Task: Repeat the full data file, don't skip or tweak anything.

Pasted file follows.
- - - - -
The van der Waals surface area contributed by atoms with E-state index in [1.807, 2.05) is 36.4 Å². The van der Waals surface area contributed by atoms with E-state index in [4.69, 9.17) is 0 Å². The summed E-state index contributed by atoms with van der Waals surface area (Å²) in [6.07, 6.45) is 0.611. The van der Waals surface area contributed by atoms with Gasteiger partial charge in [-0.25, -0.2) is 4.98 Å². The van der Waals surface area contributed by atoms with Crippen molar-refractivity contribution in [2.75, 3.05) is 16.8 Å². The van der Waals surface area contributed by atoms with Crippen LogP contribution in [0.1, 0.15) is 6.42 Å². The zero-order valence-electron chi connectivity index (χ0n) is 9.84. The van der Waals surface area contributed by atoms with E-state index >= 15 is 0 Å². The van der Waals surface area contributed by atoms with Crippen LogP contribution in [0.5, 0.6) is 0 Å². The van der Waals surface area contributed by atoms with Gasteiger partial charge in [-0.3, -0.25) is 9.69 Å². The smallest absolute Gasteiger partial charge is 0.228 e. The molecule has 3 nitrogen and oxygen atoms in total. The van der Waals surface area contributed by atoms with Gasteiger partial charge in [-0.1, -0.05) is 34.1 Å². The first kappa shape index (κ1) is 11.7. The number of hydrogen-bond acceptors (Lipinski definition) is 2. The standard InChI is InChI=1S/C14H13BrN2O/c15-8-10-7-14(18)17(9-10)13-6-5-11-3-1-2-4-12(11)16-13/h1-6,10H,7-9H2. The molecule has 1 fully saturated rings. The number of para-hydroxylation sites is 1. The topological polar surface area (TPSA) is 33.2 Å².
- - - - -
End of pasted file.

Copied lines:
The van der Waals surface area contributed by atoms with E-state index in [1.807, 2.05) is 36.4 Å². The van der Waals surface area contributed by atoms with E-state index in [4.69, 9.17) is 0 Å². The summed E-state index contributed by atoms with van der Waals surface area (Å²) in [6.07, 6.45) is 0.611. The van der Waals surface area contributed by atoms with Gasteiger partial charge in [-0.25, -0.2) is 4.98 Å². The van der Waals surface area contributed by atoms with Crippen molar-refractivity contribution in [2.75, 3.05) is 16.8 Å². The van der Waals surface area contributed by atoms with Crippen LogP contribution in [0.1, 0.15) is 6.42 Å². The zero-order valence-electron chi connectivity index (χ0n) is 9.84. The van der Waals surface area contributed by atoms with E-state index >= 15 is 0 Å². The van der Waals surface area contributed by atoms with Crippen LogP contribution in [0.5, 0.6) is 0 Å². The van der Waals surface area contributed by atoms with Gasteiger partial charge in [-0.3, -0.25) is 9.69 Å². The smallest absolute Gasteiger partial charge is 0.228 e. The molecule has 3 nitrogen and oxygen atoms in total. The van der Waals surface area contributed by atoms with Gasteiger partial charge in [-0.1, -0.05) is 34.1 Å². The first kappa shape index (κ1) is 11.7. The number of hydrogen-bond acceptors (Lipinski definition) is 2. The standard InChI is InChI=1S/C14H13BrN2O/c15-8-10-7-14(18)17(9-10)13-6-5-11-3-1-2-4-12(11)16-13/h1-6,10H,7-9H2. The molecule has 1 fully saturated rings. The number of para-hydroxylation sites is 1. The topological polar surface area (TPSA) is 33.2 Å².